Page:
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What Are The Best Predictors Of Happiness And Life Satisfaction For The Elderly? A Worldwide Study Across 8 Regions | 18152
ISSN: 2167-7182

Journal of Gerontology & Geriatric Research
Open Access

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What are the best predictors of happiness and life satisfaction for the elderly? A worldwide study across 8 regions

International Conference on Geriatrics & Gerontology

Kayonda Hubert Ngamaba

ScientificTracks Abstracts: J Gerontol Geriat Res

DOI: 10.4172/2167-7182.S1.002

Elders are exposed to common chronic conditions such as arthritis, heart disease, stroke, diabetes and dementia. Dealing with these chronic conditions could be very stressful or can make some of them depress. Therefore, the need for monitoring quality-of-life outcomes can inform policies in lifestyle choices, and also guide therapeutic interventions and treatments of patients with stress, depression due to illness. As people are living longer, the need for investigating happiness seems to be very important. Despite the fact that most developed nations have accepted the age of 65 years as a definition of older person, the debate stills ongoing when poor nations are included into the equation as life expectancy across poor nations is sometimes lower than 50 years (e.g. 47.5 in Sierra Leone). Therefore, to investigate on determinants of subjective well-being in older people, this study has selected the age of 55 and over as target in order to include poor nations. This study investigates on differences in high, middle and low-income countries, and across 8 worldwide regions including Latin America, Asia, Africa, and Middle East. This study found three main determinants of subjective well-being: state of health, financial satisfaction, freedom of choice. Beside these three, it found a positive association between subjective well-being and trust, national pride, leisure, friendship, importance of God. On the other hand, a negative relationship has been found with meaning of life, corruption, accepting bribe, cheating on taxes. Differences across countries are discussed and economic policies are suggested.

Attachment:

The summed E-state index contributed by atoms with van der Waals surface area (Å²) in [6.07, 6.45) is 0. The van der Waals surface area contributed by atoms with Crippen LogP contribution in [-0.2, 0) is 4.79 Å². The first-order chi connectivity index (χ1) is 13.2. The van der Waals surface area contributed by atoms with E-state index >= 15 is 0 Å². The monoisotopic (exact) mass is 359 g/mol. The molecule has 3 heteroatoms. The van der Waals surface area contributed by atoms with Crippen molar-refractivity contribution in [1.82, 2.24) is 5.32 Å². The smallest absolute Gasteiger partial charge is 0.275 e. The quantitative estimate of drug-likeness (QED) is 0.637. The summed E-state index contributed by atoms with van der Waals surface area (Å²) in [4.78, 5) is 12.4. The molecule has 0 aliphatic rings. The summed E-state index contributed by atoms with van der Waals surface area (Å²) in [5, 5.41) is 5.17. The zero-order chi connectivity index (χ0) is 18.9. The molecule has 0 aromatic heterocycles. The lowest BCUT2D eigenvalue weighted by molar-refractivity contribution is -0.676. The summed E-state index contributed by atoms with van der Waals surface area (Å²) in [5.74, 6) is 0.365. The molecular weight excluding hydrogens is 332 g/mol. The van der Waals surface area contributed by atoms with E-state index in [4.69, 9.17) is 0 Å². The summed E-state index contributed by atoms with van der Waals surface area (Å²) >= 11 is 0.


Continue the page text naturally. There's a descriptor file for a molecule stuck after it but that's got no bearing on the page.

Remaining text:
Kayonda Hubert Ngamaba is a member of the British Psychological Society (BPS), a Research Assistant Psychologist, working for both the NHS Manchester Mental Health & Social Care and the University of Manchester, where he is doing his PhD in Psychology. He got a Bachelor?s Degree in Counselling & Psychology, a Masters Degree in International Development from the University of Manchester. He has published papers in Journal of Mental Health, Religion and Culture, and has contributed in the BPS conference.
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